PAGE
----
The centres are basically old buildings that are unpainted and under construction. People are served stale and spoilt food which only adds to the problem.
You don't have any choice when the authorities decide to take you to a centre.
Videos filmed in quarantine sites in Lhasa show filthy rooms that are, in some cases, still under construction or immense dormitories where people are sleeping close together without any privacy. Tibetans call these places "phaktsang”, which means “pigsty” in Tibetan. It’s also a play on words for "fangcang" (the Mandarin word that means quarantine centres).
Testimonies online say that the people in these quarantine centres don’t have enough food or medical care. Those in lockdown at home face similar conditions.
These images show the rotten food sometimes given to people in quarantine. They also show people waiting in long lines in the pouring rain to get a PCR test or to get into a quarantine site.
'The Covid crisis is a gift that allows China to silence dissent'
Faced with the growing outcry, one of Lhasa’s deputy mayors publicly apologized on September 17, admitting that the Covid spike had been badly managed. Our Observer says his concern is just a facade.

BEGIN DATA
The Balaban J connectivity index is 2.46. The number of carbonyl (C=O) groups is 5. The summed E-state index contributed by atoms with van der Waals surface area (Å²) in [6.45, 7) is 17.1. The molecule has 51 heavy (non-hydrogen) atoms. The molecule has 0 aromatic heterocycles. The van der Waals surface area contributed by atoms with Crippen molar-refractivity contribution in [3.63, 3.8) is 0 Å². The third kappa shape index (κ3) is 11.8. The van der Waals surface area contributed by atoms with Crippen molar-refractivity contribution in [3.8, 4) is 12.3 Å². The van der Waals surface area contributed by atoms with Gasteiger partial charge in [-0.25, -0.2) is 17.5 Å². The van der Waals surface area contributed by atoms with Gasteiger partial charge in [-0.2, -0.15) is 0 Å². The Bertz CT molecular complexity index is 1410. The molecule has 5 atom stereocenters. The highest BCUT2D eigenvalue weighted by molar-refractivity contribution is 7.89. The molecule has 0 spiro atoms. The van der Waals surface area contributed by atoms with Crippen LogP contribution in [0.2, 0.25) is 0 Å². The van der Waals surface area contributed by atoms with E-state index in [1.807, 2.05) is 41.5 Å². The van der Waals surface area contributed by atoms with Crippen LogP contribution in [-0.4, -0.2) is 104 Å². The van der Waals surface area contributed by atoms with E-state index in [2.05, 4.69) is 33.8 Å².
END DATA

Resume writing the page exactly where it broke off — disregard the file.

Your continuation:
The vice mayor apologised not because he cares about Tibet and Tibetans, but because a lot of Chinese of other ethnicities live in Lhasa and were seeing the situation inside central, which forced him to perform this theatrical act of apologising. But the censorship crackdown has worsened recently. It's becoming very difficult for us [in India] to know what's going on now.
Since the start of the pandemic, Tibetans who have gone online to voice their opinion regarding the mismanagement have been immediately censored and had their posts deleted or accounts closed.
Under the auspices of a vague ban on “spreading false rumours”, Chinese authorities have been limiting freedom of expression, especially online.
In a way, the Covid crisis is a gift that allows China to silence dissent.
Tibetans have been treated differently for so many years. I think it is linked to ethnic discrimiation. Members of the Han [Editor’s note: the ethnic group that includes 91% of Chinese] believe that Tibetans are inferior.
Since the start of the spike in August, local authorities have threatened to go after those who “spread false rumours” for crimes including “inciting separatism”, “destruction of ethnic unity”, “destruction of national unity”, and “inciting subversion of the state”.
On September 18, three people were sentenced for having posted “rumours linked to Covid, inciting confrontation and calling people to assemble”, according to Lhasa police.
The Chinese central government has a strong desire to clamp down on those who call for an independent Tibet or one with more autonomy and this has resulted in increasing restrictions on Tibetans’ individual liberties.
Our Observer says that the Chinese government’s zero-Covid policy has enabled authorities to go even further in order to suppress any possible contestation in Tibet ahead of the 20th summit of the Chinese Communist party in mid-October.